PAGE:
Less useful – for me at least – is Kirksey’s use of the term collaboration. Not because Papuans are not seeking to cooperate with and exploit their entwined relationships with the Indonesian state; they clearly are. I found myself translating the word ‘collaboration’ because what Kirksey illustrates are several different types of entanglement each with their own unique dynamics. In West Papua overt resistance often operates side-by-side close engagement with power-holders. At times this is motivated by deep desires for political freedom. Then there is the tenacious ability to maintain dignity and self-identity in the midst of brutality such as the story of Ester, a Papuan woman subjected to sexual violence by the Indonesian military then taken as a ‘wife’. In the midst of this intolerable situation Ester finds ways to not only to survive but prevent acts of violence against her people. Kirksey also analyses the 2002 shootings in Freeport in forensic detail uncovering a complicated and compromising relationship between Papuans and the Indonesian military. But collaboration for Kirksey also means other things. He depicts the movements’ pursuit of intermediate strategic goals and ability to recruit powerful international allies. While at times these goals might be less than full freedom they also take the movement closer to the cherished goal of self-rule. As one senior indigenous West Papuan leader put it to me recently, “a demand for basic rights should not be the enemy of independence”.
Freedom in Entangled Worlds is not a dry academic book. Kirksey writes with verve. His analysis is sharp, his writing engaging. Kirksey draws the reader in. Not content to seduce the reader with tales of suffering – although he does that without recourse to sentimentality – Kirksey inspires solidarity. He probes and illustrates how Papuans are working to transform the conflict. He invites the reader to join her or his efforts with those of the Papuans. Although he documents the pervasive national and global architecture of unrelenting violent domination in West Papua, including a forensic examination of the role of the Indonesian military and FBI in the 2002 shootings in Freeport, this is not a depressing book. It is infused with a subtle sense of hope. Kirksey amplifies the voices and imagination of Papuans who see not only a repressive global net that binds and restricts action, but who imagine that ordinary people can ‘join with … friends to encircle and penetrate existing architectures of power – town councils, corporate boardrooms, national parliamentary assemblies – like a multitude of Banyan tree saplings slowly growing up and around the canopy trees of a forest’. Whether talking about the Indonesian military or transnational corporations like Freeport and BP, Kirksey shows how the worlds of domination and resistance are entangled.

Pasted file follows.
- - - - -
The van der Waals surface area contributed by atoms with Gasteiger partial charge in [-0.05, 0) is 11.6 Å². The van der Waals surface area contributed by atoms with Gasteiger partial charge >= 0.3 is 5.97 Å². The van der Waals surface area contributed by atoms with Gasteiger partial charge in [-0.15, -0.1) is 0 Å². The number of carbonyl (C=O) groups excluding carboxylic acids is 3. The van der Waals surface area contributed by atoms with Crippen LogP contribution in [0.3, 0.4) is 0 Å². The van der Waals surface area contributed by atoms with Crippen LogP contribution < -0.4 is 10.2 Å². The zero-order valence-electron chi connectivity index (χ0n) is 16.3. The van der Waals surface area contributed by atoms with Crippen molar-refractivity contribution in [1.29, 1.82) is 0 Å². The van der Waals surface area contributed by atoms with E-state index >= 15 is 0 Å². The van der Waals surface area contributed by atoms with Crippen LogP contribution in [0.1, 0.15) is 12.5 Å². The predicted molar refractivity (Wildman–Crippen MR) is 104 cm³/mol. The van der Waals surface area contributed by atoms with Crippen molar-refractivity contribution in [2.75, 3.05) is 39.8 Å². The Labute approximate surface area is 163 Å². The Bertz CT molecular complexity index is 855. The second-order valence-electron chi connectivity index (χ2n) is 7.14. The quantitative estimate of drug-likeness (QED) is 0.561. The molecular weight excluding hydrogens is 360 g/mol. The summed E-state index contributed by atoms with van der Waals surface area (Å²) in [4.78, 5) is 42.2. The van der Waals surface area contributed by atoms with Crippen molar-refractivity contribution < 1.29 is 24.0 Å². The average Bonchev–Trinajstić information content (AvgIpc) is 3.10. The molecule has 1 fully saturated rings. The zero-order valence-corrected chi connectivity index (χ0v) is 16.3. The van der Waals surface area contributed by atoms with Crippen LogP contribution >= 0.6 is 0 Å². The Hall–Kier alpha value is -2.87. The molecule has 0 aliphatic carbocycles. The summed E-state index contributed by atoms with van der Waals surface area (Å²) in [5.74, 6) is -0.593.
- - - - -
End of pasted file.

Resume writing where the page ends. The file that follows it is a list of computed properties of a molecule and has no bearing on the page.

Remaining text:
Ultimately Freedom in Entangled Worlds pries open the shutters that have ensured the international communities gaze remains averted from the brutality and injustice that is unfolding in West Papua. Kirksey exposes the violence of the Indonesian military, the greed of transnational corporations and the wilful neglect of the international community. But in doing so Eben Kirksey achieves something far more important. He illustrates that in the spaces in between entanglement and domination Papuans are enacting surprising indigenous visions of peace and justice and with them possibilities for change.
The struggle in West Papua is as extraordinary as it is complex. But Kirksey is a gifted narrator and patient guide. Combining metaphor, mysticism and allegory with the hard positivist data of the most rigorous investigator, Kirksey delivers a brilliant read wrapped up with enormous insight. He does the struggle for freedom in West Papua a great service.
Eben Kirksey, Freedom in Entangled Worlds: West Papua and the Architecture of Global Power, Durham, NC: Duke University Press, 2012.
Jason MacLeod (email@example.com) works as an educator, researcher and community organiser. He recently completed his doctorate on Civil Resistance in West Papua at the University of Queensland.